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Costa Rica Tourism Board
Costa Rica is seeing a rise in visitors looking to participate in authentic cultural activities outside the main tourist hotspots

Costa Rica may be known for its tropical rainforests, colourful wildlife and lush beaches, but amongst the many natural resources is an exciting initiative that aims to provide avid hikers and explorers with a rural tourism experience that showcases the mountains, forests, valleys and communities of little-known corners of the country. Travellers can do what they love when hiking the Camino de Costa Rica, which stretches from the Caribbean sea to the Pacific Ocean, whilst at the same time supporting local artisans and tour guides, and spreading their tourism dollar amongst local communities.

Costa Rica is seeing a rise in visitors looking to participate in authentic cultural activities outside the main tourist hotspots, where they can distribute their hard-earned dollars within small communities whose residents invite them to share in their activities, traditions, and storytelling. And often, their homes. 

For the active traveller, the Camino de Costa Rica route allows for unique experiences that combine rural, community focused tourism alongside traversing lush, natural landscapes. Whether it’s an avid hiker seeking new challenges, or a nature enthusiast eager to explore Costa Rica’s untamed beauty, this trail offers it all.

Here are some highlights from various points of the route, bound to appeal to hikers everywhere.


Stages 3 & 4 - Indigenous Zones

At this point of the Camino de Costa Rica, hikers get to experience the unique sights and sounds of the Costa Rican jungle which has been protected for generations by local indigenous communities. It’s at this stage in the journey that travellers will be accompanied by a Cabecar indigenous guide, who explains the connection to the land, how the tribes use flora and fauna in their daily lives, and shares stories of the area. 


Stage 5 - Walk the Mountain Range

During this stage of the trek, travellers walk along the top of the Talamanca Mountain range, with spectacular views on a clear day of the Caribbean plains. Small sugar cane mills can be found in the area, with many sugar cane fields found in the Turrialba Valley below.


Stage 10 - The Cloud Forest

The route beginning in Navarro de Muñeco sees travellers make a 2km hike towards the Palo Verde Cloud Forest, where a further 6km are traversed amidst the primary forest. The walk is surrounded by the song of the Bell Bird and other avian friends, and travellers should keep an eye out for the resplendent Quetzal during this stage.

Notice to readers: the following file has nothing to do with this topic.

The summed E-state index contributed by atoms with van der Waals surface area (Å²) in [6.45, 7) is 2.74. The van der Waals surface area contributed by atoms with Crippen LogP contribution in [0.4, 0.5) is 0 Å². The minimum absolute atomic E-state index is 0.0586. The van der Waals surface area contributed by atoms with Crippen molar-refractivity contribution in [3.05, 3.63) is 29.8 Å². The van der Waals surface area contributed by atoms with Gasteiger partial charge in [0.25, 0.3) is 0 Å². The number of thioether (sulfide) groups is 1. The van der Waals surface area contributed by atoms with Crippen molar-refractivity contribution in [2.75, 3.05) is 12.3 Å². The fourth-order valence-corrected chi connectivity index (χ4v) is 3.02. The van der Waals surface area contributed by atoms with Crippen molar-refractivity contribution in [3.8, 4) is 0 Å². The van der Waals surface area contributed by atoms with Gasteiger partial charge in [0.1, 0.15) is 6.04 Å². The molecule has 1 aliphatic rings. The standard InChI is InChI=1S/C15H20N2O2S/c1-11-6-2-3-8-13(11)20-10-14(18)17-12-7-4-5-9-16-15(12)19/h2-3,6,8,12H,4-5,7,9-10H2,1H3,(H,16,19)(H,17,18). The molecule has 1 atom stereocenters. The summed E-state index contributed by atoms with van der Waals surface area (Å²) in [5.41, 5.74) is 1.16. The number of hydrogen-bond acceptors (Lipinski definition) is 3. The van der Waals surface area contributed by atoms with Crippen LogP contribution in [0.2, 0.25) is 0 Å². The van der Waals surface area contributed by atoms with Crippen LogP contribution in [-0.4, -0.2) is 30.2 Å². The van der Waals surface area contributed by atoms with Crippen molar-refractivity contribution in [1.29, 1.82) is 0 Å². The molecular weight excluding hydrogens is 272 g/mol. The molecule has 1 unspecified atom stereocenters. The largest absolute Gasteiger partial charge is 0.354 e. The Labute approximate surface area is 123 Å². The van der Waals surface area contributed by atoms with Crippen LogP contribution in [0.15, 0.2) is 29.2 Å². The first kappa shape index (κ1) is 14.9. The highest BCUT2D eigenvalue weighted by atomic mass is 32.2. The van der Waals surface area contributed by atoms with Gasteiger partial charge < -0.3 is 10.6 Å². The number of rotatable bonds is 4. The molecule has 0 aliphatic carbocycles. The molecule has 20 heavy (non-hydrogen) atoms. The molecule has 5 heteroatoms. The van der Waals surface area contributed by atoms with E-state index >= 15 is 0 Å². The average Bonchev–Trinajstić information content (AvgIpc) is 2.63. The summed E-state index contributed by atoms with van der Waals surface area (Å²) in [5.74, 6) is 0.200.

Stage 12 - Sweeping views

For stage 12, the day’s hike starts at the Jardín de Dota junction and passes by an old abandoned pit in Cerro la Roca before continuing on to Cerro la Trinidad. If the weather allows, hikers can make the ascent to the summit of Cerro Trinidad to see stunning vistas of the towns of San Marcos and San Pablo.


Stage 16 - The Pacific Ocean

The final leg of the Camino de Costa Rica starts in the town of Villa Nueva, before heading towards the Quepos boardwalk, where the pacific ocean welcomes weary walkers with its cool waves and picturesque beaches. It’s at this point travellers can say they have traversed the country from coast to coast and hiked 280km, a very admirable feat. 

Whilst the Camino de Costa Rica is suitable for different levels of hikers, it is suggested that hikers with less experience take their time and choose a longer duration. Customised itineraries to include individual portions of the route can also be developed in co-ordination with specialist hiking companies in the country such as Urri Trek and Ticos a Pata.


Below are some key facts about the route:

At a glance:

  • 280 km across Costa Rica, from Caribbean to Pacific oceans
  • Hikers must be able to walk 15km easily and bring adequate equipment
  • The route has 16 sections

Starts: Parismina or Barra del Pacuare, Limon Province

Ends: Quepos, Puntarenas Province

These are the suggested time frames dependent on hiking ability:

  • 11 Days for advanced hikers
  • 14 Days for intermediate hikers
  • 16 Days for moderate hikers

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